Strength Training for Runners
Forget crunches. If you want to get faster, fitter, and stronger, you need to train your core like a runner.By Alyssa Shaffer From the February 2009 issue of Runner's World
A generation ago, you'd be hard-pressed to find elite runners paying attention to their abs. Today, it's practically mandatory. "Our coaches drill the importance of core conditioning into our heads," says world champion hurdler Lolo Jones. "We're at it all the time." That's because scientists and coaches now know that you can't run your best without a strong core, the muscles in your abdominals, lower back, and glutes. They provide the stability, power, and endurance that runners need for powering up hills, sprinting to the finish, and maintaining efficient form mile after mile. "When your core is strong, everything else will follow," says Greg McMillan, a running coach in Flagstaff, Arizona, who has worked with scores of elite and recreational runners. "It's the foundation for all of your movement, no matter what level of running you're doing."
The key is to train your core like a specialist. Experts have mapped out precisely how the movements of running draw on the strength and stability of the glutes, obliques, and ab muscles that lie deep beneath the six-pack. They've learned how essential it is for runners to engage these muscles to finish fast, reduce pain, and hang tough on long runs. Best of all, they've tailored workouts to help them do that.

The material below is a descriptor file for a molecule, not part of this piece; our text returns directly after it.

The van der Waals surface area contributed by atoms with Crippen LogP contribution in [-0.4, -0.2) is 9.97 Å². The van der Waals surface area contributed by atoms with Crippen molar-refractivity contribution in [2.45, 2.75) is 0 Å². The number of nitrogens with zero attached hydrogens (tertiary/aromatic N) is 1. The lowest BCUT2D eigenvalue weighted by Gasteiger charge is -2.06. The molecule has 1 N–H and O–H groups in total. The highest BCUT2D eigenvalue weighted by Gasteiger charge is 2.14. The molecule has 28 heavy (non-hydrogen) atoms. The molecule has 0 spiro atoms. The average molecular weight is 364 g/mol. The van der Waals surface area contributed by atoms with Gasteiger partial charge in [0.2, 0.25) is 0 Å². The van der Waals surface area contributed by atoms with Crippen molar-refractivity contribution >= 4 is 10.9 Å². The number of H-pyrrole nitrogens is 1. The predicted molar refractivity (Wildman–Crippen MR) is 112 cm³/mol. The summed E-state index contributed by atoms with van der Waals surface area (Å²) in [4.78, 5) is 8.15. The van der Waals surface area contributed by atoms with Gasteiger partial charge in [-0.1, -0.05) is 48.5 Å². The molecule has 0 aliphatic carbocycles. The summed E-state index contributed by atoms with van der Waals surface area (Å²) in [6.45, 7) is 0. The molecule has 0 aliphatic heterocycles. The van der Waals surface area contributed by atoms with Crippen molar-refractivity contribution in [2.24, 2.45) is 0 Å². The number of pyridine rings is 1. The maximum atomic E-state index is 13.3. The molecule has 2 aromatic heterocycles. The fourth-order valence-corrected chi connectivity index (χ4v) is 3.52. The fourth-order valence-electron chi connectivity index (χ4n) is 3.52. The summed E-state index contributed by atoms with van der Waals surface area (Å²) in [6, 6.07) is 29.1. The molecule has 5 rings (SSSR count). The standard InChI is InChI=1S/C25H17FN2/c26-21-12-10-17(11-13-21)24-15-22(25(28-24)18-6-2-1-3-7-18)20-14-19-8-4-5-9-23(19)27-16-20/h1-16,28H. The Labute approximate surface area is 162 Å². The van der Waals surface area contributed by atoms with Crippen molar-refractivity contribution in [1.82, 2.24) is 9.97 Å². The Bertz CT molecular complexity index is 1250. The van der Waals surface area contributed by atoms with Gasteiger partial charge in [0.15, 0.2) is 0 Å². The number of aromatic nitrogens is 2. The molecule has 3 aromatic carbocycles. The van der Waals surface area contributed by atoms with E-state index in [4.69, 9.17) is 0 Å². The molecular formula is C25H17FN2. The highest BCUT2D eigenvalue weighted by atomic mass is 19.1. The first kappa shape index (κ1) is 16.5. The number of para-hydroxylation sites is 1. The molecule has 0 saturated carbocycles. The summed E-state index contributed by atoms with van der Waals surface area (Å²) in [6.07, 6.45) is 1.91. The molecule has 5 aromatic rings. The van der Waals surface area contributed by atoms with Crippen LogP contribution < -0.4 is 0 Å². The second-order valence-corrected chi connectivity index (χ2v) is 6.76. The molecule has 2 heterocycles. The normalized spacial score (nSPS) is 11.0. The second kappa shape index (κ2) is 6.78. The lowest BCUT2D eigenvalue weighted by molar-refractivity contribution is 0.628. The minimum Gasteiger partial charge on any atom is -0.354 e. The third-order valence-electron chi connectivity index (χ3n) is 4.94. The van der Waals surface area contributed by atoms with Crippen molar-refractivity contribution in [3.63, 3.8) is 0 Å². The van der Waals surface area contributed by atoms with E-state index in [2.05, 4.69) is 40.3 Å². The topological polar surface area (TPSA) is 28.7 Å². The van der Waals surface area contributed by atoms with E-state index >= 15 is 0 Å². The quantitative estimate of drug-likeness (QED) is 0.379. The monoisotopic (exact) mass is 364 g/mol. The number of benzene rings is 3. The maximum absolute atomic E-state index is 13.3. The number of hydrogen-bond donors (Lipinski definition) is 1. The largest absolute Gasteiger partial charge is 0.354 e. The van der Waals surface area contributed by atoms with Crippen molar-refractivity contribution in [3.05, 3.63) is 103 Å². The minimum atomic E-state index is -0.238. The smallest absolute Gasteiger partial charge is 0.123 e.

All runners-from those rehabbing injuries to elites gunning for PRs-can benefit from this detailed approach. "When all the muscles involved in running are supported, and the muscles in the hips and trunk work together, you don't get as many injuries and can enjoy running more," says Phil Wharton, a musculoskeletal therapist and co-owner of Wharton Performance Group in New York and the Wharton Health Experience in Flagstaff.
Quality core work isn't easy. But it doesn't require more than 15 minutes a few times a week-an investment that will pay dividends on the road. Just ask Lolo Jones. Even in the off-season, she's working her core three times a week so that when she races, she'll have the stamina to retain her status as America's top hurdler. "When my core strength is at its peak," says Jones, "I can run more efficiently and maintain that extra edge.